Share this article on:

Wind Turbines and Health: A Critical Review of the Scientific Literature

McCunney, Robert J. MD, MPH; Mundt, Kenneth A. PhD; Colby, W. David MD; Dobie, Robert MD; Kaliski, Kenneth BE, PE; Blais, Mark PsyD

Journal of Occupational and Environmental Medicine: November 2014 - Volume 56 - Issue 11 - p e108–e130
doi: 10.1097/JOM.0000000000000313
Original Articles

Objective: This review examines the literature related to health effects of wind turbines.

Methods: We reviewed literature related to sound measurements near turbines, epidemiological and experimental studies, and factors associated with annoyance.

Results: (1) Infrasound sound near wind turbines does not exceed audibility thresholds. (2) Epidemiological studies have shown associations between living near wind turbines and annoyance. (3) Infrasound and low-frequency sound do not present unique health risks. (4) Annoyance seems more strongly related to individual characteristics than noise from turbines.

Discussion: Further areas of inquiry include enhanced noise characterization, analysis of predicted noise values contrasted with measured levels postinstallation, longitudinal assessments of health pre- and postinstallation, experimental studies in which subjects are “blinded” to the presence or absence of infrasound, and enhanced measurement techniques to evaluate annoyance.

Supplemental Digital Content is Available in the Text.

From the Department of Biological Engineering (Dr McCunney), Massachusetts Institute of Technology, Cambridge; Department of Epidemiology (Dr Mundt), Environ International, Amherst, Mass; Travel Immunization Clinic (Dr Colby), Middlesex-London Health Unit, London, Ontario, Canada; Dobie Associates (Dr Dobie), San Antonio, Tex; Environment, Energy and Acoustics (Mr Kaliski), Resource Systems Group, White River Junction, Vt; and Psychological Evaluation and Research Laboratory (Dr Blais), Massachusetts General Hospital, Boston.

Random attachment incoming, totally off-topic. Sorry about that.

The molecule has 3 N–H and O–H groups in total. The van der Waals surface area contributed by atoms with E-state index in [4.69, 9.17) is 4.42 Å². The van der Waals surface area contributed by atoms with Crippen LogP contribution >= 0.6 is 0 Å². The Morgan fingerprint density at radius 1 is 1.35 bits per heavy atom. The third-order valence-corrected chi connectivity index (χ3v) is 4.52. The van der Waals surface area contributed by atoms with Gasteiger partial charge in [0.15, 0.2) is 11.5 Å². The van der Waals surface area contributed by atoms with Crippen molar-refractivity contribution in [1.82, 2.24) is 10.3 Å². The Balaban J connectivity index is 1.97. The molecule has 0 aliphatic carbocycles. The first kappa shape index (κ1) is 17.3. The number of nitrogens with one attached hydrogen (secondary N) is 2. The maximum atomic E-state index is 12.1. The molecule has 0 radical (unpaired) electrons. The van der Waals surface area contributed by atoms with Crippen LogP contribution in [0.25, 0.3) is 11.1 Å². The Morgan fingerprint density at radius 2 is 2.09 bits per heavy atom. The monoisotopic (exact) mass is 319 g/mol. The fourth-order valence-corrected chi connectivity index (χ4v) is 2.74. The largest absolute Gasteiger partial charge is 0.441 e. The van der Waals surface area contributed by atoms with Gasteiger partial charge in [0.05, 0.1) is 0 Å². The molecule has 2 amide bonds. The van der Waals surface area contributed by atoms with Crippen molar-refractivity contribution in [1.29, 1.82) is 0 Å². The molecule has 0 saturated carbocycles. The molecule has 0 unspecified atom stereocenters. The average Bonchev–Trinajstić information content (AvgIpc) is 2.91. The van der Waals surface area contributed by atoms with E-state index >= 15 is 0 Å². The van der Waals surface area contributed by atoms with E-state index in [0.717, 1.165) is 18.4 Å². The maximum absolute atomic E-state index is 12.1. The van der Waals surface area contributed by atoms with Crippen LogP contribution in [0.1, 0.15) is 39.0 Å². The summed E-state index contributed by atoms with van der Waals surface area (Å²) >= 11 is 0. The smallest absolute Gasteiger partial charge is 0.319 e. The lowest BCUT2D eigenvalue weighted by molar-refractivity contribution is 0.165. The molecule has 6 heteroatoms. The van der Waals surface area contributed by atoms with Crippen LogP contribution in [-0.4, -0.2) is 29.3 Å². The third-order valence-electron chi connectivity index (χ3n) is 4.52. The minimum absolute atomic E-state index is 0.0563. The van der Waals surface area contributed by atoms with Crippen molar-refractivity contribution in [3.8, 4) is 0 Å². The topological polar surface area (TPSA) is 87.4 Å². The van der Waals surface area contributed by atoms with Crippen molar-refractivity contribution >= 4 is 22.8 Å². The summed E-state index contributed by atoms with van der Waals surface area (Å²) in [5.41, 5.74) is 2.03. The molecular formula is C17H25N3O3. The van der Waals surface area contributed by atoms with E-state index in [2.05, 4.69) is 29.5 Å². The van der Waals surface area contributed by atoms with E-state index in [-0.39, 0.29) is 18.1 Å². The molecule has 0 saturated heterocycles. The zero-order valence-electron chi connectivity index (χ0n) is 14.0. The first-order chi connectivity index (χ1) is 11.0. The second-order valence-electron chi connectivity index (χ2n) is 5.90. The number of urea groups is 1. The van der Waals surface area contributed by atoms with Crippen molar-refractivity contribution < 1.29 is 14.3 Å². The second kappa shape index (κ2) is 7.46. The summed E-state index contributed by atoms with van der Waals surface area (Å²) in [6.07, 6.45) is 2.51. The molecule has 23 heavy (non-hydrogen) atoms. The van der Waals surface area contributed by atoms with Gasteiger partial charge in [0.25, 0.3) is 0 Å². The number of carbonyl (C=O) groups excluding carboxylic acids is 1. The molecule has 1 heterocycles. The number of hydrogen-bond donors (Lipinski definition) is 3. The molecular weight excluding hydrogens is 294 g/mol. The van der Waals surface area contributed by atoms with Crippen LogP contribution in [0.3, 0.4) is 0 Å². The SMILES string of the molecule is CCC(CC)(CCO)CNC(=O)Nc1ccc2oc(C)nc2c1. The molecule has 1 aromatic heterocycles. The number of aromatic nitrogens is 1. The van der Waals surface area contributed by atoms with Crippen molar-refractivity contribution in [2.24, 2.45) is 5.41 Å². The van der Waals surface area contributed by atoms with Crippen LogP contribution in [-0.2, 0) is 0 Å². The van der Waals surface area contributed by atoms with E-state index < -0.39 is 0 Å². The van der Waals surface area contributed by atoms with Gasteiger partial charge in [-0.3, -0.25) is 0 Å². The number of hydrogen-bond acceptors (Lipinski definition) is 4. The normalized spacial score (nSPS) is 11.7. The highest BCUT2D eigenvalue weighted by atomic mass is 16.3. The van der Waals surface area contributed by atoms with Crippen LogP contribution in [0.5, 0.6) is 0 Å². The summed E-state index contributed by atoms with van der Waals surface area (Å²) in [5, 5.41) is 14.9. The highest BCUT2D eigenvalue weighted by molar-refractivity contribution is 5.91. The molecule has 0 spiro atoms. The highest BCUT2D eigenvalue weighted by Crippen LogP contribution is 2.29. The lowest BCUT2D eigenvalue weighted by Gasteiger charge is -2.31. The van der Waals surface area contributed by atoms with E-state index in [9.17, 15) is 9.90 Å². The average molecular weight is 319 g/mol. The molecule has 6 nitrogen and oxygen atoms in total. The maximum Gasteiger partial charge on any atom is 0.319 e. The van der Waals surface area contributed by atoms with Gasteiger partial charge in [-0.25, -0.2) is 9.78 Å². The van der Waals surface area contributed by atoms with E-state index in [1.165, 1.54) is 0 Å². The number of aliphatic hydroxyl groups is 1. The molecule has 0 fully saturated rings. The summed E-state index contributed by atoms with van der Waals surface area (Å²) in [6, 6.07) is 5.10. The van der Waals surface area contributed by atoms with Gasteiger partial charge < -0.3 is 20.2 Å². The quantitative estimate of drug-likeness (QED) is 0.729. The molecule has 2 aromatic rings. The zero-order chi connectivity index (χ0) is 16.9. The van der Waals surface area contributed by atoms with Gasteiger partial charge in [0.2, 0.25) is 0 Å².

Address correspondence to: Robert J. McCunney, MD, MPH, Department of Biological Engineering, Massachusetts Institute of Technology, 77 Massachusetts Ave, 16-771, Cambridge, MA 02139 (

The Canadian Wind Energy Association (CanWEA) funded this project through a grant to the Department of Biological Engineering of the Massachusetts Institute of Technology (MIT). In accordance with MIT guidelines, members of the CanWEA did not take part in editorial decisions or reviews of the manuscript. Drs McCunney, Mundt, Colby, and Dobie and Mr Kaliski have provided testimony in environmental tribunal hearings in Canada and the USA. The Massachusetts Institute of Technology conducted an independent review of the final manuscript to ensure academic independence of the commentary and to eliminate any bias in the interpretation of the literature. All six coauthors also reviewed the entire manuscript and provided commentary to the lead author for inclusion in the final version.

The authors declare no conflicts of interest.

Supplemental digital contents are available for this article. Direct URL citation appears in the printed text and is provided in the HTML and PDF versions of this article on the journal's Web site (

Copyright © 2014 by the American College of Occupational and Environmental Medicine